I don’t want to think about a scenario where the Falcons are pressed into playing a backup quarterback in 2020. In fact, if you’re sitting next to anything wooden, just go ahead and knock it for good measure. (You can never be too careful!) That said, backup quarterback is not a position you can or should completely discount, even with a rather durable QB1 under center.
Franchise quarterback Matthew Thomas Ryan has only missed 3 regular season games in 12 years as a pro. If the worst case scenario comes to fruition, the Falcons need to have a capable backup to deploy in his absence. Let’s take a quick look at the current options.
The Falcons presently have 3 “backup quarterbacks” on their roster: Matt Schaub, Kurt Benkert, and Danny Etling. The Falcons notably didn’t feel compelled to add any additional competition in free agency or the draft. Heck, they didn’t even sign any UDFA quarterbacks. That tells me the talent level and familiarity with Dirk Koetter’s system in the quarterback room meets or exceeds the front office’s expectations.
The Falcons gave Schaub a 2-year extension last spring. He’s a true asset on the sideline, serving as a de facto quarterback coach and Ryan’s primary backup. He showed us last October that when called upon, he can still actually play the game as well. Schaub completed 39 of 52 passes for 460 passing yards against the Seahawks in Week 8. Over 3 games, he racked up a 74.6 percent completion percentage. Schaub isn’t particularly popular with the fan base, probably because he’s 38 years old and doesn’t make the league minimum. But regardless of his age and salary (which, to be clear, isn’t unreasonable given what he brings to the table), it’s still Schaub’s job to lose.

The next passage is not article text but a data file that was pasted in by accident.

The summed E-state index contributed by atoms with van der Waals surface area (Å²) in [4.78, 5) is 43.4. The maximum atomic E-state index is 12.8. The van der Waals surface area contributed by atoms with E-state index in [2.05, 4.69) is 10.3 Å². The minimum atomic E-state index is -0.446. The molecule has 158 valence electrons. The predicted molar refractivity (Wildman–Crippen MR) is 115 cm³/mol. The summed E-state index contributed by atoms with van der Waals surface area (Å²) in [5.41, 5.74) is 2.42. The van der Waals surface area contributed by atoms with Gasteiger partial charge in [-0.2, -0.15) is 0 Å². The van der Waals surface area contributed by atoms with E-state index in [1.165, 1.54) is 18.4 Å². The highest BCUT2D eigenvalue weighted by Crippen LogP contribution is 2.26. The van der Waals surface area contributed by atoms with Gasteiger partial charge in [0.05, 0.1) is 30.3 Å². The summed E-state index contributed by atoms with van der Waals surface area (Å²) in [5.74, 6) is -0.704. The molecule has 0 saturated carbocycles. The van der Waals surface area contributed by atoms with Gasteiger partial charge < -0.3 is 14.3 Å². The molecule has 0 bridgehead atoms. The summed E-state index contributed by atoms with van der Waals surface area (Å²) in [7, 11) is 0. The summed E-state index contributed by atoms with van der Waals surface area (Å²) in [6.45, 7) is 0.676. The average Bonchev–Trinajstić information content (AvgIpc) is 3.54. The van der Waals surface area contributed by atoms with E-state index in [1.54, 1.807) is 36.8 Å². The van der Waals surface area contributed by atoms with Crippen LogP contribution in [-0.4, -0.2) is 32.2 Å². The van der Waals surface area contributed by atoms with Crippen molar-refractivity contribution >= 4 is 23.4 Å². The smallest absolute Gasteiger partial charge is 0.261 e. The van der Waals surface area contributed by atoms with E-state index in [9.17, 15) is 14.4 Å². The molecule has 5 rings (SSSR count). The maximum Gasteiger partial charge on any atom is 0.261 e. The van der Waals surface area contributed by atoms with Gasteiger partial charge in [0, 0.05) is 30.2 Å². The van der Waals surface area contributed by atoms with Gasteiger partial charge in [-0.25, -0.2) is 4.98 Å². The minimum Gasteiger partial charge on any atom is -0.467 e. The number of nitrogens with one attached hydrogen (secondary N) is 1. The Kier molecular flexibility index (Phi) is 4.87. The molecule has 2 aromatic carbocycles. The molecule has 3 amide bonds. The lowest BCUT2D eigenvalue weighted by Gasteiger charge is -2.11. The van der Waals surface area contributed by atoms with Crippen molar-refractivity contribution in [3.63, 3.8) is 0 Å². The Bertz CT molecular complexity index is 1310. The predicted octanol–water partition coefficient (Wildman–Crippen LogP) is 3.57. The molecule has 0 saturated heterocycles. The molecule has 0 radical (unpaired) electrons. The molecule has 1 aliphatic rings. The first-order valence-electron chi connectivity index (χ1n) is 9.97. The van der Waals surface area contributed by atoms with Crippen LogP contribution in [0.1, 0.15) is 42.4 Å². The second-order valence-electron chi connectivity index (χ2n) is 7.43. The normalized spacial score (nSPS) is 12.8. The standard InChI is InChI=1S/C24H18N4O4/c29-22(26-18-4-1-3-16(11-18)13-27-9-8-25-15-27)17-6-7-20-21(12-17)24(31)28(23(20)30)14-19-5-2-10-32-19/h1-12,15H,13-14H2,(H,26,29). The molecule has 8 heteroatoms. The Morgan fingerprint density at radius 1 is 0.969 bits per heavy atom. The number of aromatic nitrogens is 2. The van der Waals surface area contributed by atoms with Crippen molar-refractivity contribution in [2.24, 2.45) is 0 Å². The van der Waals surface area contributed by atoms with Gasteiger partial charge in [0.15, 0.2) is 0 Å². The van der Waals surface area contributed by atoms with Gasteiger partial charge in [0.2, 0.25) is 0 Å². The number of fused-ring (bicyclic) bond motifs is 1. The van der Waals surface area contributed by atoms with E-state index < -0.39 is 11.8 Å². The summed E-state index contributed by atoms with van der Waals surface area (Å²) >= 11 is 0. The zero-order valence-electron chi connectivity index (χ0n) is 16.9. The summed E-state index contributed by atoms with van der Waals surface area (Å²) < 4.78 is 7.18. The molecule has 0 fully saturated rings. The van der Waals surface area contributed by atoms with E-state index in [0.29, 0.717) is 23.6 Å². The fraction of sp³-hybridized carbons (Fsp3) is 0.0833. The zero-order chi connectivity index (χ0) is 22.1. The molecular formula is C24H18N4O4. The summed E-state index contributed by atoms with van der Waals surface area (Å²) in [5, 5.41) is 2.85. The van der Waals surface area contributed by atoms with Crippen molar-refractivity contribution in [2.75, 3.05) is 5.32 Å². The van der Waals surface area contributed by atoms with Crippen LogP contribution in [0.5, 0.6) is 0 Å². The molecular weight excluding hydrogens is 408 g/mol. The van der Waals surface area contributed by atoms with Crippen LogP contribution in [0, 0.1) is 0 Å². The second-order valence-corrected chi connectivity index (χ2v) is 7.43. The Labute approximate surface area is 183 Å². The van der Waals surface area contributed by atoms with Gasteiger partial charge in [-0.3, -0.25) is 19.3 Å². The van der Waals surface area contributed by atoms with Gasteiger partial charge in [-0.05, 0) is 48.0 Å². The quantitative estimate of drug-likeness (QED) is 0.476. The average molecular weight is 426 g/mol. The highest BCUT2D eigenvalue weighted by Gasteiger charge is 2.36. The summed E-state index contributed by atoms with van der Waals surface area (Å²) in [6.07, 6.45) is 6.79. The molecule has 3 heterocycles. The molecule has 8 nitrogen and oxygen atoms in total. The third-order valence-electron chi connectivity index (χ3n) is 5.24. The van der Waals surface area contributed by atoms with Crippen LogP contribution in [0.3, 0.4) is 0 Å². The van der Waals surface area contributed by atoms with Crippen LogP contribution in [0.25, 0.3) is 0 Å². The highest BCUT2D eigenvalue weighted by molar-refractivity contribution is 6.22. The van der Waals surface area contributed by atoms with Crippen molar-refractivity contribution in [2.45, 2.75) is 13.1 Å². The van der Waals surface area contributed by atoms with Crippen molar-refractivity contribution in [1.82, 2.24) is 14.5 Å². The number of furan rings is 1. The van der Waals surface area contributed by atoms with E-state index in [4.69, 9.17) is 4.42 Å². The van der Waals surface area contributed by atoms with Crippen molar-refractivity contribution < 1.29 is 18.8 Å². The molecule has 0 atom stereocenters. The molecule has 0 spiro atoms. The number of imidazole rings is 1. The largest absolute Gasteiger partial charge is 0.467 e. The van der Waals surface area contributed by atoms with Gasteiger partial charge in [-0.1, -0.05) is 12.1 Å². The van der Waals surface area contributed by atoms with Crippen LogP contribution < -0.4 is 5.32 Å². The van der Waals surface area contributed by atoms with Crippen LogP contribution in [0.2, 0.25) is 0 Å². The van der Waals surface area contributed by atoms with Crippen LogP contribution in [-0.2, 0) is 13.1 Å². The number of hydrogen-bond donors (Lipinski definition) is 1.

I don’t think Etling factors heavily into the backup quarterback conversation in 2020. If you recall, he joined the Falcons last summer after Kurt Benkert’s season-ending injury. The closest he came to a regular season snap was the Seahawks loss, serving as Schaub’s back up. Etling is athletic and he has a strong arm. And what’s more, the Falcons have demonstrated interest in him dating back to the 2018 NFL Draft. Had the Patriots not drafted him in the 7th round, the Falcons may have signed him as an undrafted free agent. But he underwhelmed to some degree in New England and the Patriots were going to move him to wide receiver before they ultimately cut him. In short, the Falcons obviously like him, but it’s hard to envision a scenario where he leapfrogs both Schaub and Benkert.
In Benkert, the Falcons have a developmental quarterback entering his third season as a professional. Benkert was making a strong case for himself last summer before a season-ending injury derailed his attempt to serve as Ryan’s backup in 2019. That was an unfortunate turn of events, but there’s no denying the fact that Benkert has the arm and accuracy to play in the NFL. Schaub’s experience puts Benkert in a precarious position and leaves him little room for error. If Benkert wants the backup job in 2020, he will need to be perfect or nearly perfect during the preseason. That’s a tall order and it’s probably not fair to Benkert to put him in that position, but this is the NFL and he just need to earn his spot.
Declaring a victory in this roster battle won’t be easy. Etling won’t factor heavily in the conversation, at least not this season, but watching Schaub and Benkert duke it out will be nothing short of fascinating.
Your thoughts, Falcoholics?